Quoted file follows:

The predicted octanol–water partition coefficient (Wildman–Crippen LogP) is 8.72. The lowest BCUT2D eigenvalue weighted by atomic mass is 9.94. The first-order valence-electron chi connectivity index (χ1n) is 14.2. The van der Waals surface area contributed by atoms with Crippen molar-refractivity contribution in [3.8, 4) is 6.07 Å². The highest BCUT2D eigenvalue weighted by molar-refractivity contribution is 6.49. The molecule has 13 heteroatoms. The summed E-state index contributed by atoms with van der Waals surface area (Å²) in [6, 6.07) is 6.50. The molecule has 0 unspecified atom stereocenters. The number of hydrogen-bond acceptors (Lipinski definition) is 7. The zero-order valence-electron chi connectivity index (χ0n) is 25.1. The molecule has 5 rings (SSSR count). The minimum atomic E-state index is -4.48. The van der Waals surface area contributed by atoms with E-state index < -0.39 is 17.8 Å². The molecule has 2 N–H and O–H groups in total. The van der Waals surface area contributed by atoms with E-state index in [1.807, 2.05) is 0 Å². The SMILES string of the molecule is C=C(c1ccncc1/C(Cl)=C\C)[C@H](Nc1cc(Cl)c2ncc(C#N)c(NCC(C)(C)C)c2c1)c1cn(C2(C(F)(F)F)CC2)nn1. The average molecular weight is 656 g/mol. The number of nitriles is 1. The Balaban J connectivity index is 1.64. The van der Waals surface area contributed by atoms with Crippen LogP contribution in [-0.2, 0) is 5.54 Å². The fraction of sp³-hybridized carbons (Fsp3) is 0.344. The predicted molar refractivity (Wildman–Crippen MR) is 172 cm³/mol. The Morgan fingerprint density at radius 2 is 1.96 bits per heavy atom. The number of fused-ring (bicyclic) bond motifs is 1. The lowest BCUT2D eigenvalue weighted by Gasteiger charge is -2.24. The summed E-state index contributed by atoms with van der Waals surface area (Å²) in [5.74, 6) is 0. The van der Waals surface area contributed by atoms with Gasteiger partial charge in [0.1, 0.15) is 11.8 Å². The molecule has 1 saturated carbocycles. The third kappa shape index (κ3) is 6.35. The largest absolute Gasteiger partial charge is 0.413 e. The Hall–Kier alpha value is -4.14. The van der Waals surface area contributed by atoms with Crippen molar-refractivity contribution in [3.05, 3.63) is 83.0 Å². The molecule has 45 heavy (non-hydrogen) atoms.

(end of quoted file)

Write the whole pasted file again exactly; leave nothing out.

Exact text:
The predicted octanol–water partition coefficient (Wildman–Crippen LogP) is 8.72. The lowest BCUT2D eigenvalue weighted by atomic mass is 9.94. The first-order valence-electron chi connectivity index (χ1n) is 14.2. The van der Waals surface area contributed by atoms with Crippen molar-refractivity contribution in [3.8, 4) is 6.07 Å². The highest BCUT2D eigenvalue weighted by molar-refractivity contribution is 6.49. The molecule has 13 heteroatoms. The summed E-state index contributed by atoms with van der Waals surface area (Å²) in [6, 6.07) is 6.50. The molecule has 0 unspecified atom stereocenters. The number of hydrogen-bond acceptors (Lipinski definition) is 7. The zero-order valence-electron chi connectivity index (χ0n) is 25.1. The molecule has 5 rings (SSSR count). The minimum atomic E-state index is -4.48. The van der Waals surface area contributed by atoms with E-state index < -0.39 is 17.8 Å². The molecule has 2 N–H and O–H groups in total. The van der Waals surface area contributed by atoms with E-state index in [1.807, 2.05) is 0 Å². The SMILES string of the molecule is C=C(c1ccncc1/C(Cl)=C\C)[C@H](Nc1cc(Cl)c2ncc(C#N)c(NCC(C)(C)C)c2c1)c1cn(C2(C(F)(F)F)CC2)nn1. The average molecular weight is 656 g/mol. The number of nitriles is 1. The Balaban J connectivity index is 1.64. The van der Waals surface area contributed by atoms with Crippen LogP contribution in [-0.2, 0) is 5.54 Å². The fraction of sp³-hybridized carbons (Fsp3) is 0.344. The predicted molar refractivity (Wildman–Crippen MR) is 172 cm³/mol. The Morgan fingerprint density at radius 2 is 1.96 bits per heavy atom. The number of fused-ring (bicyclic) bond motifs is 1. The lowest BCUT2D eigenvalue weighted by Gasteiger charge is -2.24. The summed E-state index contributed by atoms with van der Waals surface area (Å²) in [5.74, 6) is 0. The van der Waals surface area contributed by atoms with Gasteiger partial charge in [0.1, 0.15) is 11.8 Å². The molecule has 1 saturated carbocycles. The third kappa shape index (κ3) is 6.35. The largest absolute Gasteiger partial charge is 0.413 e. The Hall–Kier alpha value is -4.14. The van der Waals surface area contributed by atoms with Crippen molar-refractivity contribution in [3.05, 3.63) is 83.0 Å². The molecule has 45 heavy (non-hydrogen) atoms.